Restless, contradictory, and witty, Megan Fernandes’ I Do Everything I’m Told explores disobedience and worship, longing and possessiveness, and nights of wandering cities. Its poems span thousands of miles, as a masterful crown of sonnets starts in Shanghai, then moves through Brooklyn, Los Angeles, Lisbon, Palermo, Paris, and Philadelphia—with a speaker who travels solo, adventures with strangers, struggles with the parameters of sexuality, and speculates on desire.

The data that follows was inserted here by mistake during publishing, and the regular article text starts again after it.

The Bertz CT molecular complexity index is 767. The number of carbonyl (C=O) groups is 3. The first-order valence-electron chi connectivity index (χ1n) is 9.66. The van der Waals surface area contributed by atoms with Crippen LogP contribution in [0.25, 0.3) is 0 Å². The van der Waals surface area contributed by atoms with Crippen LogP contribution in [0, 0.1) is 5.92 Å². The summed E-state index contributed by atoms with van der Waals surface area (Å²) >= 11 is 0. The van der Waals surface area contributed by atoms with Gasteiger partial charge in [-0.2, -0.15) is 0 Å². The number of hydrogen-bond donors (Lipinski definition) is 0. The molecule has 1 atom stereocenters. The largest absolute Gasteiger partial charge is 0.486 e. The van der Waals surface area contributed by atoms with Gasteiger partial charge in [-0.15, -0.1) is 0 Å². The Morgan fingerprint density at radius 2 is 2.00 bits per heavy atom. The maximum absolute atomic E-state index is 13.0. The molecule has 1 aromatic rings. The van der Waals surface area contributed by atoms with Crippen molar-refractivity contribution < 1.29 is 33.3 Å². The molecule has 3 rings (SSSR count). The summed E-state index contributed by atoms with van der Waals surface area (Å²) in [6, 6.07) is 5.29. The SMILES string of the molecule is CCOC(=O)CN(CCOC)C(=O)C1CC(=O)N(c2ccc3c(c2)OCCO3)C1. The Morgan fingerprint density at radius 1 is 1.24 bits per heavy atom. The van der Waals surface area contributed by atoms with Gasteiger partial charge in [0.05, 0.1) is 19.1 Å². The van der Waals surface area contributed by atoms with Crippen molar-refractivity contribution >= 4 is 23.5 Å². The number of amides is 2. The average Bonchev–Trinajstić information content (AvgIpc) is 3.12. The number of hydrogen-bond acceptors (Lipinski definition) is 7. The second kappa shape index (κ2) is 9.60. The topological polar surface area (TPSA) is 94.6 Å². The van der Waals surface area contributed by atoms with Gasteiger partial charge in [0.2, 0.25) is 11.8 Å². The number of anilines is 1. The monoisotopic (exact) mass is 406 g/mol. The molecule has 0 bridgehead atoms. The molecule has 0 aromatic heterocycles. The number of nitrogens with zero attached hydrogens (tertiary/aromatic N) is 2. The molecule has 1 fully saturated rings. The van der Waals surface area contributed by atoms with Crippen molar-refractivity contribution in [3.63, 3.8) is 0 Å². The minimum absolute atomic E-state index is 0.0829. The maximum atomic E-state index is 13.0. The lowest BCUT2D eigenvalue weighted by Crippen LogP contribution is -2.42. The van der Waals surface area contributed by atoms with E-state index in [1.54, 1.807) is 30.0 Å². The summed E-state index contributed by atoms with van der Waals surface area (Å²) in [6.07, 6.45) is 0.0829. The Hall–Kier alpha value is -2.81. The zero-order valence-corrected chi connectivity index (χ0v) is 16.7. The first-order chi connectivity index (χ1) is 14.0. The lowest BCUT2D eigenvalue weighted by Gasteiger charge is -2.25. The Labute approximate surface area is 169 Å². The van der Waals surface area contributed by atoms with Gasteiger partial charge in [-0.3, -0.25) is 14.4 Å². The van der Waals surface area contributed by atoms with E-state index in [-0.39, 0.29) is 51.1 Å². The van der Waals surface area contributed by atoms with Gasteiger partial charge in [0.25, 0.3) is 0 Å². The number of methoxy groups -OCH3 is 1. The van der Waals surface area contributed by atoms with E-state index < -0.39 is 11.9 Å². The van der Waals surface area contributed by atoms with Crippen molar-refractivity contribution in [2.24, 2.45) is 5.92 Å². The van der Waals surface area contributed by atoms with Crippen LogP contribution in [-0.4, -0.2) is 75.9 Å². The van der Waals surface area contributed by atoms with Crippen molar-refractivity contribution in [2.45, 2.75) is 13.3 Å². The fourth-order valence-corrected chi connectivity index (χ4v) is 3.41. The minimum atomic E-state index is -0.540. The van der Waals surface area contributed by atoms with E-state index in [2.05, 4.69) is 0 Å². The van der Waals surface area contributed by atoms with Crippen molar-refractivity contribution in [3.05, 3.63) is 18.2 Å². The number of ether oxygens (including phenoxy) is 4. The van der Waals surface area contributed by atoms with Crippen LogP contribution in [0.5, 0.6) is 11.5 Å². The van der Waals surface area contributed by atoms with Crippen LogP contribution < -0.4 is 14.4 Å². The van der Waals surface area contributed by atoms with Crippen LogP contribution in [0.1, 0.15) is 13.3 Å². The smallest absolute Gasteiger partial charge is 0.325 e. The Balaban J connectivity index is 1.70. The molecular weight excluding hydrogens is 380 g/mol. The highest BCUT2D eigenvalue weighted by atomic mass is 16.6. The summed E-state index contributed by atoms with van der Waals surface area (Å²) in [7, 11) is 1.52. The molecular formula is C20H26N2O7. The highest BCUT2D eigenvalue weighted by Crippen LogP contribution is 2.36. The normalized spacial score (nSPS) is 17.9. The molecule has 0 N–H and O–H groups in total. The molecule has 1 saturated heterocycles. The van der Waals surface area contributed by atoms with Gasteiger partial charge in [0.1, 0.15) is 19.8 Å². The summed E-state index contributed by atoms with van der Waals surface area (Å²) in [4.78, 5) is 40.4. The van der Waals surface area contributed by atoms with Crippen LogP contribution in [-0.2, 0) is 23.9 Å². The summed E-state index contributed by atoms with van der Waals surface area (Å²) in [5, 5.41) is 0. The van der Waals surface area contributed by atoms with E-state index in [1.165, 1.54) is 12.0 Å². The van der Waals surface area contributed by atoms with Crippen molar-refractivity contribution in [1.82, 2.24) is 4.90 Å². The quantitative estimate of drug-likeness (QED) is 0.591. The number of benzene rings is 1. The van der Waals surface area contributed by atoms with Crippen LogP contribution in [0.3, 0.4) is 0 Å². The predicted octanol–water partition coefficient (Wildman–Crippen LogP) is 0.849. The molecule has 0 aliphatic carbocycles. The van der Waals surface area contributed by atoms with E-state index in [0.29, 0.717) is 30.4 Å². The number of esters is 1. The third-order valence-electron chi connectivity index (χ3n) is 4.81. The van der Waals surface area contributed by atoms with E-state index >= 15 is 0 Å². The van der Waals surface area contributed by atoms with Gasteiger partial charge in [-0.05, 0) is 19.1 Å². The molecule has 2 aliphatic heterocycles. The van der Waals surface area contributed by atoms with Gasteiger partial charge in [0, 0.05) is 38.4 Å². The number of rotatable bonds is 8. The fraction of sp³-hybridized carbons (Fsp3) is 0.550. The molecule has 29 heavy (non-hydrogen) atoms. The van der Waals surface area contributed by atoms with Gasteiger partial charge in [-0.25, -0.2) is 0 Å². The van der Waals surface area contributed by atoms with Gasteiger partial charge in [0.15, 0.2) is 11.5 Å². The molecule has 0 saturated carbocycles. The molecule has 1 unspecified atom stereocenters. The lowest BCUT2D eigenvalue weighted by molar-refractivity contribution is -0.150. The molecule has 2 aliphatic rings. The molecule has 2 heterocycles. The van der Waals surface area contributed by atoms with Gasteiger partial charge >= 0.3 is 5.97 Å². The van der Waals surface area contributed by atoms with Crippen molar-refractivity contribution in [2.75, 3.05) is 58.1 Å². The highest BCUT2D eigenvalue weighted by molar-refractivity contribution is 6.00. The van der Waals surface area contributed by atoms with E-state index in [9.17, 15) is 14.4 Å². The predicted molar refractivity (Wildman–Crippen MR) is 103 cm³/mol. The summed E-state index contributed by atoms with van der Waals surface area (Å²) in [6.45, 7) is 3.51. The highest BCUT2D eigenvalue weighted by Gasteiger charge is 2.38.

Across four divs, poems navigate the terrain of queer, normative, and ambiguous intimacies with a frank intelligence: “It’s better to be illegible, sometimes. Then they can’t govern you.” Strangers, ancestors, priests, ghosts, the inner child, sisters, misfit racoons, Rimbaud, and Rilke populate the pages. Beloveds are unnamed, and unrealized desires are grieved as actual losses. The poems are grounded in real cities, but also in a surrealist past or an impossible future, in cliché love stories made weird, in ordinary routines made divine, and in the cosmos itself, sitting on Saturn’s rings looking back at Earth. When things go wrong, Fernandes treats loss with a sacred irreverence: “Contradictions are a sign we are from god. We fall. We don’t always get to ask why.”